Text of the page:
Tuesday, February 23

An Open Love Letter to Intense Heat

If I write the words down, they do not bang around so painfully in my brain, so relentlessly, as though writing them down satisfies and stills them. It is almost eleven months since you broke up with me, and I am not sure what compels me to write an letter to you on this temperate February night when my windows are open and I cannot seem to get comfortable. This is a letter to you and only to you because you are the only person I have ever loved. You; the most distant word in the dictionary.
It was a cocktail bar of sorts; a tacky rectangle on the ground floor, possessing a darker restaurant on the first, but they had a happy-hour we occasionally enjoyed. We started off with the same order – two mojitos – the barman making them in tandem, us watching the mild spectacle, waiting and thirsty. Eventually you would try other cocktails from the menu, although I stuck with the mojitos. It was in there I told you that I would always love H—n in some way or other. If I could take that back, I would. I have said many silly things in my life, but that is one to top them all. O, how I regret saying that to you! At the time, my naïveté might suggest it was not so silly; I thought I would always love H—n, but over the next year I learned what love was and what it was not. You taught me both.
Today I was walking through Spitalfields during my lunch of the Monday quiet hour and all the stalls and tourists. Last January you had been put on notice of redundancy and I was meeting you for lunch, to be with you, listen to you, try to make you feel better. I loved comforting you. Caring has never come easily to me – finding it leaves one too exposed and looking like a fool – but I came to love caring for you. Not through any intention of your own, caring for you became to be one of my favourite pastimes. If, when you were upset or crying, I could make you laugh, then that would make me happy; your perfect smile emerging underneath your fringe and the cheekbones coming out to play; perfection, smiling angel and I was happy at just that. I went and sat down somewhere else, looking over where we had sat before, just after you had broken up with me and we were still friends, where we sat one lunch break and were friends. I sat there and looked at the same place we had sat, the axis indeed, one of the final places where we pivoted before we fell apart. Forgive my emotional wreckage. At the tremble of my lips, I departed, but the streets were already deserted because it was mid-afternoon.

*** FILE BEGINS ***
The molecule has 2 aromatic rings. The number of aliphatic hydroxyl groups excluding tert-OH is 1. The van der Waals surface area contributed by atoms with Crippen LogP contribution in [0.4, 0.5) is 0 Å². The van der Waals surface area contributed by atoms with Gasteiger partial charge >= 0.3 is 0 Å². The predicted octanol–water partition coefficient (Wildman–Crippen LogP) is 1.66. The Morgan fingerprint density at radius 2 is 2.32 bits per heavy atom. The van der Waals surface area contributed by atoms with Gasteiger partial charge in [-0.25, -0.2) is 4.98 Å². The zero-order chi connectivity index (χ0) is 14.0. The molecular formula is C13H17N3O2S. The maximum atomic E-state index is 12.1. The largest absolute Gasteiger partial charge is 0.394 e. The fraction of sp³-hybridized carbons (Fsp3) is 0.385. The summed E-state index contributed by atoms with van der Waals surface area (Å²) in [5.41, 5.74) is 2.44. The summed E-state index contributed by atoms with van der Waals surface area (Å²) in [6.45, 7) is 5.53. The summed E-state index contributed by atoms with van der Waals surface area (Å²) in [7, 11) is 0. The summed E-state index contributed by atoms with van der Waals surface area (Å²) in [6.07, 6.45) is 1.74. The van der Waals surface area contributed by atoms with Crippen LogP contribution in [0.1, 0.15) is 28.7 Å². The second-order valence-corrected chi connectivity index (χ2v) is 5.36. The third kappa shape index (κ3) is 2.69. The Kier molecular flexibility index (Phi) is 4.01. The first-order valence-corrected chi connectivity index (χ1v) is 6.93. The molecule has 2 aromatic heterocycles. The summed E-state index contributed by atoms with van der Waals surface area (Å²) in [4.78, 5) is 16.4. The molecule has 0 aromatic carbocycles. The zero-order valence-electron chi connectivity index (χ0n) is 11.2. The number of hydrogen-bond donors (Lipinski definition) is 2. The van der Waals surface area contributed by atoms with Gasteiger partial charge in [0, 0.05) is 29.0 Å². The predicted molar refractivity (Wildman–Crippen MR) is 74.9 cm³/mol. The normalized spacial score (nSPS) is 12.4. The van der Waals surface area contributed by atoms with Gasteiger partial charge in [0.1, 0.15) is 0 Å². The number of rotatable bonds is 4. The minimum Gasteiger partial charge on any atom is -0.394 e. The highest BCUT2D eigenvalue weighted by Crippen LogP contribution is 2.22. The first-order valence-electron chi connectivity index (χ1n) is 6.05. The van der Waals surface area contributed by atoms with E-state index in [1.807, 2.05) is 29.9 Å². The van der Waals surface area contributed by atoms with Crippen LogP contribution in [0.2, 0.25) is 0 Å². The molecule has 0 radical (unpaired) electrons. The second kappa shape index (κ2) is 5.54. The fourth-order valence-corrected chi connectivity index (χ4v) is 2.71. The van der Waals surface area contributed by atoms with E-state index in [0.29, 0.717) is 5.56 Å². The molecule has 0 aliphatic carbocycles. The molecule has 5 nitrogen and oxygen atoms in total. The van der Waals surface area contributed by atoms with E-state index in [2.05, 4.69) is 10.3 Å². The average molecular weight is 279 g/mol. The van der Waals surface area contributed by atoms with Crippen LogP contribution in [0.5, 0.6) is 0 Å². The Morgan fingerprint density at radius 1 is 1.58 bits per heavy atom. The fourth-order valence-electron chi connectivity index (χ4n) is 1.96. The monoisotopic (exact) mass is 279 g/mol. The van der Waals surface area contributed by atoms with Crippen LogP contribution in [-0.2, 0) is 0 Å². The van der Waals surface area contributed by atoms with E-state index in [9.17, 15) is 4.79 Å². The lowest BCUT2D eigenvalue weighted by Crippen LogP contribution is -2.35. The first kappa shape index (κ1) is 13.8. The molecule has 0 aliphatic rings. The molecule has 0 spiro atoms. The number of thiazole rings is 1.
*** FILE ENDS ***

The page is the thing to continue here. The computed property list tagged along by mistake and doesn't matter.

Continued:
One would think that things would be easier by now, that I would have stopped thinking about you every day. Indeed it has become easier – no longer am I disabled by thoughts of you as thoughts that are nervous and piercing, in flight across the blue room of my skull and singing by the window, all feathers and grace – but you never leave me alone. Are you forever destined to infiltrate my daydreams? Am I doomed to suffer your memory until my last breath? Kill me now! I will not mind. I have suffered enough during my life, what is some more if it is in your name? There is no sadist here, but I will endure this tormenting sadness if it is your face I see throughout.
My mum (who really did like you, and misses you more than she cares to admit) told me not to let you know how much I miss you, and I have tried to abide that advice, but here I pause, looking up from the dispassionate tedium of my existence to admit – if only to the void ahead of me – that I love you; as I loved you once, I love you still.